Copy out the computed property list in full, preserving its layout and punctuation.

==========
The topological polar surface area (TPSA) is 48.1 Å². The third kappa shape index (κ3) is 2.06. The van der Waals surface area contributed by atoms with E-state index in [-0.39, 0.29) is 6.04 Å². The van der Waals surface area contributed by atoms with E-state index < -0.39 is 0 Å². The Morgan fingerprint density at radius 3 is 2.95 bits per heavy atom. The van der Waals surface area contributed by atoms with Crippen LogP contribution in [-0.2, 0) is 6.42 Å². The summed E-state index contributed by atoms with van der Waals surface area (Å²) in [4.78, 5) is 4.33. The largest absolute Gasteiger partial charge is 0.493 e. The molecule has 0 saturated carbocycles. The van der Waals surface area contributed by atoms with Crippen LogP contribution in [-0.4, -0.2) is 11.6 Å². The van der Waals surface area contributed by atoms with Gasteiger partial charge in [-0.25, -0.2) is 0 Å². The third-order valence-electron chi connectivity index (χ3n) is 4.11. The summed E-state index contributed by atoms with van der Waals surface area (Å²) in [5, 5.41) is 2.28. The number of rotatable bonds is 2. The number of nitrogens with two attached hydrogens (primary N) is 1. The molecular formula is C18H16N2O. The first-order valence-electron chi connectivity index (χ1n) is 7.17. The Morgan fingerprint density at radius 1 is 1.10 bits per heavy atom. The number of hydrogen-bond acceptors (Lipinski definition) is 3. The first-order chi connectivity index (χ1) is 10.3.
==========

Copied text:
The topological polar surface area (TPSA) is 48.1 Å². The third kappa shape index (κ3) is 2.06. The van der Waals surface area contributed by atoms with E-state index in [-0.39, 0.29) is 6.04 Å². The van der Waals surface area contributed by atoms with E-state index < -0.39 is 0 Å². The Morgan fingerprint density at radius 3 is 2.95 bits per heavy atom. The van der Waals surface area contributed by atoms with Crippen LogP contribution in [-0.2, 0) is 6.42 Å². The summed E-state index contributed by atoms with van der Waals surface area (Å²) in [4.78, 5) is 4.33. The largest absolute Gasteiger partial charge is 0.493 e. The molecule has 0 saturated carbocycles. The van der Waals surface area contributed by atoms with Crippen LogP contribution in [-0.4, -0.2) is 11.6 Å². The van der Waals surface area contributed by atoms with Gasteiger partial charge in [-0.25, -0.2) is 0 Å². The third-order valence-electron chi connectivity index (χ3n) is 4.11. The summed E-state index contributed by atoms with van der Waals surface area (Å²) in [5, 5.41) is 2.28. The number of rotatable bonds is 2. The number of nitrogens with two attached hydrogens (primary N) is 1. The molecular formula is C18H16N2O. The first-order valence-electron chi connectivity index (χ1n) is 7.17. The Morgan fingerprint density at radius 1 is 1.10 bits per heavy atom. The number of hydrogen-bond acceptors (Lipinski definition) is 3. The first-order chi connectivity index (χ1) is 10.3.